Small time landlords exiting the industry

The property market in the UK has undergone some fairly significant fluctuations over the course of the last half-century, with the two decades following the turn of the millennium proving to be particularly impactful.

The boom in buy-to-let mortgages in recent years allowed more people to become landlords, using their available capital to snap up domestic properties in many parts of the country and earn a decent return on their investment.

However, times change and today many small-time landlords are interested in making a quick house sale in London rather than aiming to expand their property portfolios. So what factors are fuelling this exodus and is this trend here to stay, or a short term blip in an otherwise stable marketplace?

small time landlords

Regional shifts

Even prior to the disruption caused by the pandemic, Britain’s property market was undergoing a period of rebalancing.

A 2019 study found that a quarter of landlords were intending to sell up, with this being an even more popular option for those who had invested in London homes.

The same survey revealed that the diminishing interest in buy-to-let in the capital was being counterpointed by an increase in activity in other areas, especially in the north of England.

One of the reasons cited for this is that being a small-time landlord is becoming less profitable, with tighter regulations and higher levels of taxation making it tougher for investors to justify the expenses involved.

Rental issues

The increase in landlord churn is an issue which has been relatively underrepresented in terms of how well it has been studied and scrutinised, in spite of the fact that it is arguably one of the biggest concerns facing the country at the moment.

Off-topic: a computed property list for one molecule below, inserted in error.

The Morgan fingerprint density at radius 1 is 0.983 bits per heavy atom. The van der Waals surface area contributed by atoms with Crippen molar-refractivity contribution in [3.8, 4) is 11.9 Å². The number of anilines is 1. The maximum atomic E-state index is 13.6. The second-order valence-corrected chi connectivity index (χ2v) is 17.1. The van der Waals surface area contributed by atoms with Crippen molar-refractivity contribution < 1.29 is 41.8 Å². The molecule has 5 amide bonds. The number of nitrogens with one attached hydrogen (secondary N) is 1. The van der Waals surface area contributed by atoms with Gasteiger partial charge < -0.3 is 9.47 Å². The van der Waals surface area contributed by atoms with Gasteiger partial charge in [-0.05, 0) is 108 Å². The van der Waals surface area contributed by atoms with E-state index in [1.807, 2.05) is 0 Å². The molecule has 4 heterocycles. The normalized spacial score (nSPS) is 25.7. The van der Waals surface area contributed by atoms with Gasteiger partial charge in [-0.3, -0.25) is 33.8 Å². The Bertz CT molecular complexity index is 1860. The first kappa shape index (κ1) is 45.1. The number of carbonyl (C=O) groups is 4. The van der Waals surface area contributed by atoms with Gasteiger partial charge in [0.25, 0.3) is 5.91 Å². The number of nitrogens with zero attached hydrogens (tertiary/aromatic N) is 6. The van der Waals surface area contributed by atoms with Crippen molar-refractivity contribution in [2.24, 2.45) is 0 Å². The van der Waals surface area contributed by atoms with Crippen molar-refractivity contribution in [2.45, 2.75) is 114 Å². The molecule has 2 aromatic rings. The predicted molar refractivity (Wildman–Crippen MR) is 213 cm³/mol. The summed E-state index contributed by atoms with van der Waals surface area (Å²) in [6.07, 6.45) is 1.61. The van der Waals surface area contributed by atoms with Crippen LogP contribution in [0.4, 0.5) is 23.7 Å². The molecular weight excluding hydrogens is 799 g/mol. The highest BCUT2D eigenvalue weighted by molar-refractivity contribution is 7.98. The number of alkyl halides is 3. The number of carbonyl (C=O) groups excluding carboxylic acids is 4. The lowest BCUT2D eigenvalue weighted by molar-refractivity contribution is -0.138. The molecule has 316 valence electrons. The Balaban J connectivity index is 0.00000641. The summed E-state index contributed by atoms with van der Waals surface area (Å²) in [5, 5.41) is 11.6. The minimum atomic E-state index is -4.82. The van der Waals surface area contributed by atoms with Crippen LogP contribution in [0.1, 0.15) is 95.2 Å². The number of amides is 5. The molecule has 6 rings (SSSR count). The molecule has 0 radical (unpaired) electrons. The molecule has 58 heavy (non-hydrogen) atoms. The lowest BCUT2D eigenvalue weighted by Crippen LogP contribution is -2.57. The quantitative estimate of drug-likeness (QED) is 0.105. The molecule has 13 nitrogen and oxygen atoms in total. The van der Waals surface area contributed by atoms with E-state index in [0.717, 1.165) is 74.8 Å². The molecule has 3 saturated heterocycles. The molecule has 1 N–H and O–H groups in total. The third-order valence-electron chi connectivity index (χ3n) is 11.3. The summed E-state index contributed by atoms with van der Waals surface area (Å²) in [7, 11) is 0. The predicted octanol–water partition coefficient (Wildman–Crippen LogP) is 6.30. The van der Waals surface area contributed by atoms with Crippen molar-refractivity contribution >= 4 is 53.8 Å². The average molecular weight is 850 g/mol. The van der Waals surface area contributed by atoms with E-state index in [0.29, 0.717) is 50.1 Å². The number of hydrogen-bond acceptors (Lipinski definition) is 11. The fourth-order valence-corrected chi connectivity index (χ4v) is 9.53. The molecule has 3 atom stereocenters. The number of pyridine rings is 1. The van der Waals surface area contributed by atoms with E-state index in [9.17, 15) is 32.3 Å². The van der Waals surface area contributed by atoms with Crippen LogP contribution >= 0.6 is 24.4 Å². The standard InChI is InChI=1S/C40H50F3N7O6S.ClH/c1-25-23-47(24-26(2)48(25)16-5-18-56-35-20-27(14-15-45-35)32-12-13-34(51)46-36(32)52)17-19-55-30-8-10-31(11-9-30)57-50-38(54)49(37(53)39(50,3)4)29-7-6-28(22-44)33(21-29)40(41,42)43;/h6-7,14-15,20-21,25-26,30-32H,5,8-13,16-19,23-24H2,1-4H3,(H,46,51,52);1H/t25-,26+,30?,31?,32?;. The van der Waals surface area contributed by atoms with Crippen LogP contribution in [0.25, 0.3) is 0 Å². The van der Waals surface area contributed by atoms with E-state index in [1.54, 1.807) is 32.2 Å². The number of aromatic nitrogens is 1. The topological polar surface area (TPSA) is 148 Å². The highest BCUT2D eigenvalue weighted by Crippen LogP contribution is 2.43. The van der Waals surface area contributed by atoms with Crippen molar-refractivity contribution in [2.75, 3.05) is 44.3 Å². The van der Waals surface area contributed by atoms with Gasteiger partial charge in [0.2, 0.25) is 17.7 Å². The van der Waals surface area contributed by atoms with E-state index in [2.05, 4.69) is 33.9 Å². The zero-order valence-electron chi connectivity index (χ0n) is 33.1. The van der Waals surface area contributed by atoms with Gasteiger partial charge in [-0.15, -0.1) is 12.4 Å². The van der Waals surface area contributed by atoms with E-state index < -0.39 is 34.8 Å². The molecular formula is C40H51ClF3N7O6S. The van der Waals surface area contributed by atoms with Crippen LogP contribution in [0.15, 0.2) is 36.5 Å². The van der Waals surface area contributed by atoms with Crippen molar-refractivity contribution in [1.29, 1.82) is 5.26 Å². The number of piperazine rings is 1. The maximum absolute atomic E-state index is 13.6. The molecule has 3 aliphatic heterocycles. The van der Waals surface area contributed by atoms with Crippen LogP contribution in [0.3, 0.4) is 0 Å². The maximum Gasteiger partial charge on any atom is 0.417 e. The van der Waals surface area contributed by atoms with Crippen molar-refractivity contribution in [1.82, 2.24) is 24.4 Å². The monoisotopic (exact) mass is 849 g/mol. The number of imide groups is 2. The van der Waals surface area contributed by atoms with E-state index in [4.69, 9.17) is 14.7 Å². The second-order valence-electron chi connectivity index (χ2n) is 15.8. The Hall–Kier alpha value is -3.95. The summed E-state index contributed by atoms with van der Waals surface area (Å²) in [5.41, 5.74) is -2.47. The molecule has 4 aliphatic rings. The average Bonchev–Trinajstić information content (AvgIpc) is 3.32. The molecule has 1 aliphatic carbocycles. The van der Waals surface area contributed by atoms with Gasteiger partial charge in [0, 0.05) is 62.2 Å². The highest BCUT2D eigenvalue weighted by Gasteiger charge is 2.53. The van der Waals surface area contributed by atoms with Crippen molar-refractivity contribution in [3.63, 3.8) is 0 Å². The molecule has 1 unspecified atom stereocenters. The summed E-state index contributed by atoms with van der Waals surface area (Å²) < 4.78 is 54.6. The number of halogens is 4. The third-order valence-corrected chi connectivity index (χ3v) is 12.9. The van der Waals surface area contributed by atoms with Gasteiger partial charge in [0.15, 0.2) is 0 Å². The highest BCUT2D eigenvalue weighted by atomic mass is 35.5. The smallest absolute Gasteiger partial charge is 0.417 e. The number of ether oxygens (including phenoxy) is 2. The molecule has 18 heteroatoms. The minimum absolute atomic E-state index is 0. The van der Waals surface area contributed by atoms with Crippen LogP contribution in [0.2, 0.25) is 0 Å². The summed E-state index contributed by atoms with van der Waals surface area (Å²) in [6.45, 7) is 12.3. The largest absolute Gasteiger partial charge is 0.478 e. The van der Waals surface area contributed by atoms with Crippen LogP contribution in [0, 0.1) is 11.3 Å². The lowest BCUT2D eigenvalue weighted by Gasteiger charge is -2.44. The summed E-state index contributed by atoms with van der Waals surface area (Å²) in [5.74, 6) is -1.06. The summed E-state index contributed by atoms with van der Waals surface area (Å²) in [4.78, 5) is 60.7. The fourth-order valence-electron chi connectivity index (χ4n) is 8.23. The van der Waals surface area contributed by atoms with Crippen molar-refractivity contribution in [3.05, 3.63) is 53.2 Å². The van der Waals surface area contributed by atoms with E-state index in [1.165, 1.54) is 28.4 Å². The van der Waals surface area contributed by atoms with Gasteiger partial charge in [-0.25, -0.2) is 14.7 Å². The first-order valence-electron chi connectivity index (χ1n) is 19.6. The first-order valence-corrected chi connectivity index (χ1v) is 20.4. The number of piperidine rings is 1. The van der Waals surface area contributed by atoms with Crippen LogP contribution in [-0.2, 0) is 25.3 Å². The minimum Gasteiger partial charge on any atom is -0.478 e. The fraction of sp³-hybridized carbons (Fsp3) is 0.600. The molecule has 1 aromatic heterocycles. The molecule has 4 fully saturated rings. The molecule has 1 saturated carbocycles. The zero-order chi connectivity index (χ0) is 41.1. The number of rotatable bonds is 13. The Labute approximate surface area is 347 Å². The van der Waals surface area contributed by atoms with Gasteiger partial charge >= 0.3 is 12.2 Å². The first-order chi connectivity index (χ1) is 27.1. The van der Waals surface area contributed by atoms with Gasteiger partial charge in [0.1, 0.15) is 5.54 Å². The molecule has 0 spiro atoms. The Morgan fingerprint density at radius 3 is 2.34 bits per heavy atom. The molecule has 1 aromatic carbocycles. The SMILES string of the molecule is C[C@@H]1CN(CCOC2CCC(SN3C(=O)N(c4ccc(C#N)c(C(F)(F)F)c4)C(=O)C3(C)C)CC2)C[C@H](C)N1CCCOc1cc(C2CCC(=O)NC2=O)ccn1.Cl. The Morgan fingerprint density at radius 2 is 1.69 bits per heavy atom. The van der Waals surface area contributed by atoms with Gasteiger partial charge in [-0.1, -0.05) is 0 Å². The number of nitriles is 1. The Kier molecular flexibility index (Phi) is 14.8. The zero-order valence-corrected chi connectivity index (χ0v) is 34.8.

More people are renting today, with house prices rising and a lack of adequate new building work contributing to this state of affairs. However, as small-time landlords are ducking out at a greater rate than they are being replaced, this can lead to demand exceeding supply, which in turn pushes up rents and leaves tenants feeling the pinch.

Ultimately all sides agree that this is something that the government needs to address, and while there are plans to build more new homes to accommodate the UK’s swelling population, more public investment is needed to alleviate the pressure that is being put on the market right now.

Complicating factors

The pandemic which began disrupting many industries worldwide in the spring of 2020 quickly became a concern for those looking to buy, sell and rent property. These processes were effectively put on hold for several weeks during the initial lockdown and this will likely continue to contribute to a rise in buy-to-let landlords selling outright, rather than reinvesting in other property.

The full picture of how the post-coronavirus market will look has yet to emerge, but it seems certain that the economic effects of COVID-19 will push a greater proportion of property investors to reconsider their options and perhaps liquefy their assets.